WAYNESVILLE, Mo. -- In 2018, the Pulaski County Sheriff's Department investigated approximately 56 child sex cases.
This year, detectives have investigated between 75 to 80 cases, with nearly two months to go.
"That's at least nine or ten more cases, and that's nine or 10 new victims that we haven't had cases on," said Detective Sgt. Christopher Butler.
Sheriff Jimmy Bench doesn't think there's been an actual increase in incidents. He thinks victims are getting more comfortable reporting them.
"I think this is a situation that's been ongoing and unnoticed because people were afraid to talk about it," Bench told KY3/KSPR's Andrew Havranek.
Bench wanted to make it easier for victims to get justice.
When he took office in 2017, he doubled the number of detectives assigned to these cases from two to four Those detectives say it's their job to make the victim comfortable with the process.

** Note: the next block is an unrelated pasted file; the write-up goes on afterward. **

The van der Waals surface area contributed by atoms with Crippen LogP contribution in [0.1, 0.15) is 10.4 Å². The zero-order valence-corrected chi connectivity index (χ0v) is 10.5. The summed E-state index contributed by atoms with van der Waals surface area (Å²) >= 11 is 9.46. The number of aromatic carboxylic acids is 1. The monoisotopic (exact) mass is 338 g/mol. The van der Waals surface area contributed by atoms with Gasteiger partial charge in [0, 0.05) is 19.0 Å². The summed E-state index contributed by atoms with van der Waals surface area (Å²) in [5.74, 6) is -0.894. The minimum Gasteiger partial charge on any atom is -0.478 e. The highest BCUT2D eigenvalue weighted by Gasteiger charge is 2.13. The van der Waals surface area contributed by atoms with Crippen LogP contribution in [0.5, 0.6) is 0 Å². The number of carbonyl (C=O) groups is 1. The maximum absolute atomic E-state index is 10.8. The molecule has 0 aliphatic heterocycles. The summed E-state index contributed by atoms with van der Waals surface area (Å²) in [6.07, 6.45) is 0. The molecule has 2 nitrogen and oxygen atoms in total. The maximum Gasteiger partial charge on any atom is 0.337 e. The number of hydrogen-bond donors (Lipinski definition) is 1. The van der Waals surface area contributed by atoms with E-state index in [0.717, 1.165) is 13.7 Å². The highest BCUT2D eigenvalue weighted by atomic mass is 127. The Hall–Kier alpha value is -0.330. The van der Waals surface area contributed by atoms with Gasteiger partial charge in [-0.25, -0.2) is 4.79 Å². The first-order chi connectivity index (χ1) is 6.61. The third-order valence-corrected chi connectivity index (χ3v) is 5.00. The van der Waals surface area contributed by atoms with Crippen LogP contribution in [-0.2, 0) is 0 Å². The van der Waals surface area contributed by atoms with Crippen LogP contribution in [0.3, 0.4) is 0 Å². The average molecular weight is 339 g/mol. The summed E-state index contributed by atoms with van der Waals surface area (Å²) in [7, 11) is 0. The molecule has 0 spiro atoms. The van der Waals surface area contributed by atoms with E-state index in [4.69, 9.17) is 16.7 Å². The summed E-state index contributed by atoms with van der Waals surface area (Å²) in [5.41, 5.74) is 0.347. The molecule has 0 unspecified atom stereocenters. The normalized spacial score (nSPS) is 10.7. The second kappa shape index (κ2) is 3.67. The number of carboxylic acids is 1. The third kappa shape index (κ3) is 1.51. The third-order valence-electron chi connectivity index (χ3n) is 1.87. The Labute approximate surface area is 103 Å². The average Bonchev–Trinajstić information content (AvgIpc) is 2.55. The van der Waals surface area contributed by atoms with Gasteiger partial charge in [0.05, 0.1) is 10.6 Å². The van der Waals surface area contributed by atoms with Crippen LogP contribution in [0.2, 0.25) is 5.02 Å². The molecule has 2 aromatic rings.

"It's not every day that you have to, you have to go to us and say 'hey, my husband, my father is molesting my young girl.' That's where it takes the strength of the victim and the people reporting it to come forward," Butler said.
Detectives say a child might not talk about the abuse if it's happened to them.
But, if a parent suspects there child is a victim, detectives urge them to look for physical signs, like bruising and keep tabs on their behavior.
"They're not paying attention in school, they're misbehaving at school, they're doing inappropriate things in school. When they come home, they're being defiant to you, they're wetting the bed, or they're talking about sexual matter that the age appropriate shouldn't know," Butler explained.
Butler added all of those behavioral signs that could be a red flag for something more serious.
The sheriff's department says it doesn't think these crimes will ever go away completely, but is hopeful with more victims coming forward, child sex offenders will know they won't get away with it.